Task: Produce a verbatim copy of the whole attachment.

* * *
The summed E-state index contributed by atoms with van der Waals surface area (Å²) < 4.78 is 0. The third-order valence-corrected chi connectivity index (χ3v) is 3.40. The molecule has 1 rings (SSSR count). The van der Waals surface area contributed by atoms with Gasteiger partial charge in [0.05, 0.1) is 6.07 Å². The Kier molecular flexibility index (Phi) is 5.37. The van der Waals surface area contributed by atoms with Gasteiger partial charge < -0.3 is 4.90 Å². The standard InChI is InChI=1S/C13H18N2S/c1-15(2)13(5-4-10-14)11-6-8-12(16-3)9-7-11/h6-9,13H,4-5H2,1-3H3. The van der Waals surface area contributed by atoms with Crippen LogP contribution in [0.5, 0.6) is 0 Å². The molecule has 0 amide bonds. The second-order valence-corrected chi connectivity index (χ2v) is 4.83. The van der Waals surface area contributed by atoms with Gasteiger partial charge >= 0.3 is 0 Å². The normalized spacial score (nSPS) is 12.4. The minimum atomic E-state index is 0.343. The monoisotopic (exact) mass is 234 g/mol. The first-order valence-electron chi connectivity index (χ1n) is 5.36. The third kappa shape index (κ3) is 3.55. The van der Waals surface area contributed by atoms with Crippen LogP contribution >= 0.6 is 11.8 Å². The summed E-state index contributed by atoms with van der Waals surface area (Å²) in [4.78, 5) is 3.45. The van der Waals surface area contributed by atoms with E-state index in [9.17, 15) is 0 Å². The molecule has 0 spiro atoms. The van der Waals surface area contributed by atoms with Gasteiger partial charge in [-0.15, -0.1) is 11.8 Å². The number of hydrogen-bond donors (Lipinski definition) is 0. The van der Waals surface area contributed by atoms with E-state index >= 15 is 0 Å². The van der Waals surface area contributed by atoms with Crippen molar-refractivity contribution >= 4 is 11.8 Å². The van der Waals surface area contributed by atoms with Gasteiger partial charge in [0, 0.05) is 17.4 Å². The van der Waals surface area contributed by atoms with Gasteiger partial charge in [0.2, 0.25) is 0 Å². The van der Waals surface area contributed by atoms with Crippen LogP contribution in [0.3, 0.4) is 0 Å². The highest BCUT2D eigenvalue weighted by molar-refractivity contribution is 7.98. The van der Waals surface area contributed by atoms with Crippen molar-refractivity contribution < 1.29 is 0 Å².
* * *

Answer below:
The summed E-state index contributed by atoms with van der Waals surface area (Å²) < 4.78 is 0. The third-order valence-corrected chi connectivity index (χ3v) is 3.40. The molecule has 1 rings (SSSR count). The van der Waals surface area contributed by atoms with Gasteiger partial charge in [0.05, 0.1) is 6.07 Å². The Kier molecular flexibility index (Phi) is 5.37. The van der Waals surface area contributed by atoms with Gasteiger partial charge < -0.3 is 4.90 Å². The standard InChI is InChI=1S/C13H18N2S/c1-15(2)13(5-4-10-14)11-6-8-12(16-3)9-7-11/h6-9,13H,4-5H2,1-3H3. The van der Waals surface area contributed by atoms with Crippen LogP contribution in [0.5, 0.6) is 0 Å². The molecule has 0 amide bonds. The second-order valence-corrected chi connectivity index (χ2v) is 4.83. The van der Waals surface area contributed by atoms with Gasteiger partial charge >= 0.3 is 0 Å². The normalized spacial score (nSPS) is 12.4. The minimum atomic E-state index is 0.343. The monoisotopic (exact) mass is 234 g/mol. The first-order valence-electron chi connectivity index (χ1n) is 5.36. The third kappa shape index (κ3) is 3.55. The van der Waals surface area contributed by atoms with Crippen LogP contribution >= 0.6 is 11.8 Å². The summed E-state index contributed by atoms with van der Waals surface area (Å²) in [4.78, 5) is 3.45. The van der Waals surface area contributed by atoms with E-state index in [9.17, 15) is 0 Å². The molecule has 0 spiro atoms. The van der Waals surface area contributed by atoms with Gasteiger partial charge in [-0.15, -0.1) is 11.8 Å². The number of hydrogen-bond donors (Lipinski definition) is 0. The van der Waals surface area contributed by atoms with E-state index >= 15 is 0 Å². The van der Waals surface area contributed by atoms with Crippen molar-refractivity contribution >= 4 is 11.8 Å². The van der Waals surface area contributed by atoms with Gasteiger partial charge in [0, 0.05) is 17.4 Å². The van der Waals surface area contributed by atoms with Gasteiger partial charge in [0.2, 0.25) is 0 Å². The van der Waals surface area contributed by atoms with Crippen LogP contribution in [0.3, 0.4) is 0 Å². The highest BCUT2D eigenvalue weighted by molar-refractivity contribution is 7.98. The van der Waals surface area contributed by atoms with Crippen molar-refractivity contribution < 1.29 is 0 Å².